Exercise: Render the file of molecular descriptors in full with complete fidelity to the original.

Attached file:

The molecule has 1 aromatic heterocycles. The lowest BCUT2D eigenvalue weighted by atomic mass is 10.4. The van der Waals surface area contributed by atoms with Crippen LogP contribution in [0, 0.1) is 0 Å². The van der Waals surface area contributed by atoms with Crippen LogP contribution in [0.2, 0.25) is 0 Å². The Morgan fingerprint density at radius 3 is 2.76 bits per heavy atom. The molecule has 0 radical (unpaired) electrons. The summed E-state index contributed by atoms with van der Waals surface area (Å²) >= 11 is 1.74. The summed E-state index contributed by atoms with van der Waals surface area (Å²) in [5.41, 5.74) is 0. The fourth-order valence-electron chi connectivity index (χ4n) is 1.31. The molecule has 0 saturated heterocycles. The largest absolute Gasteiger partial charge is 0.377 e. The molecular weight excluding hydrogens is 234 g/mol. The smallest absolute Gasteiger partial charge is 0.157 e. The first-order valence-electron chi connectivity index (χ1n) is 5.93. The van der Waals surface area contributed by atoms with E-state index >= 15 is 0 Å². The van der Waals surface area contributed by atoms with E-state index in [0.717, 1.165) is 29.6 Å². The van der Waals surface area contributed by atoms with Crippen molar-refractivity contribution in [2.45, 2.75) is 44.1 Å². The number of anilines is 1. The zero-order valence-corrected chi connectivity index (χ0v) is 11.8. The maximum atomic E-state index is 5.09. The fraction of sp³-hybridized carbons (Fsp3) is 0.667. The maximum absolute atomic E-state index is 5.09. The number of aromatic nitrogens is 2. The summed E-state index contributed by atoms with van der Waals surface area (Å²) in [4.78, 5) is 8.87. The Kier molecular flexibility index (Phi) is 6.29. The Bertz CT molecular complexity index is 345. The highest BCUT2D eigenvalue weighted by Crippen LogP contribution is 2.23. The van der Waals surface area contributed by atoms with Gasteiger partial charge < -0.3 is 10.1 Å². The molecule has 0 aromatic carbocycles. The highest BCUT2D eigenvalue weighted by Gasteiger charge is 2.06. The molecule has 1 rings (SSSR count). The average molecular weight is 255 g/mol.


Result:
The molecule has 1 aromatic heterocycles. The lowest BCUT2D eigenvalue weighted by atomic mass is 10.4. The van der Waals surface area contributed by atoms with Crippen LogP contribution in [0, 0.1) is 0 Å². The van der Waals surface area contributed by atoms with Crippen LogP contribution in [0.2, 0.25) is 0 Å². The Morgan fingerprint density at radius 3 is 2.76 bits per heavy atom. The molecule has 0 radical (unpaired) electrons. The summed E-state index contributed by atoms with van der Waals surface area (Å²) >= 11 is 1.74. The summed E-state index contributed by atoms with van der Waals surface area (Å²) in [5.41, 5.74) is 0. The fourth-order valence-electron chi connectivity index (χ4n) is 1.31. The molecule has 0 saturated heterocycles. The largest absolute Gasteiger partial charge is 0.377 e. The molecular weight excluding hydrogens is 234 g/mol. The smallest absolute Gasteiger partial charge is 0.157 e. The first-order valence-electron chi connectivity index (χ1n) is 5.93. The van der Waals surface area contributed by atoms with E-state index >= 15 is 0 Å². The van der Waals surface area contributed by atoms with E-state index in [0.717, 1.165) is 29.6 Å². The van der Waals surface area contributed by atoms with Crippen molar-refractivity contribution in [2.45, 2.75) is 44.1 Å². The number of anilines is 1. The zero-order valence-corrected chi connectivity index (χ0v) is 11.8. The maximum atomic E-state index is 5.09. The fraction of sp³-hybridized carbons (Fsp3) is 0.667. The maximum absolute atomic E-state index is 5.09. The number of aromatic nitrogens is 2. The summed E-state index contributed by atoms with van der Waals surface area (Å²) in [4.78, 5) is 8.87. The Kier molecular flexibility index (Phi) is 6.29. The Bertz CT molecular complexity index is 345. The highest BCUT2D eigenvalue weighted by Crippen LogP contribution is 2.23. The van der Waals surface area contributed by atoms with Gasteiger partial charge < -0.3 is 10.1 Å². The molecule has 0 aromatic carbocycles. The highest BCUT2D eigenvalue weighted by Gasteiger charge is 2.06. The molecule has 1 rings (SSSR count). The average molecular weight is 255 g/mol.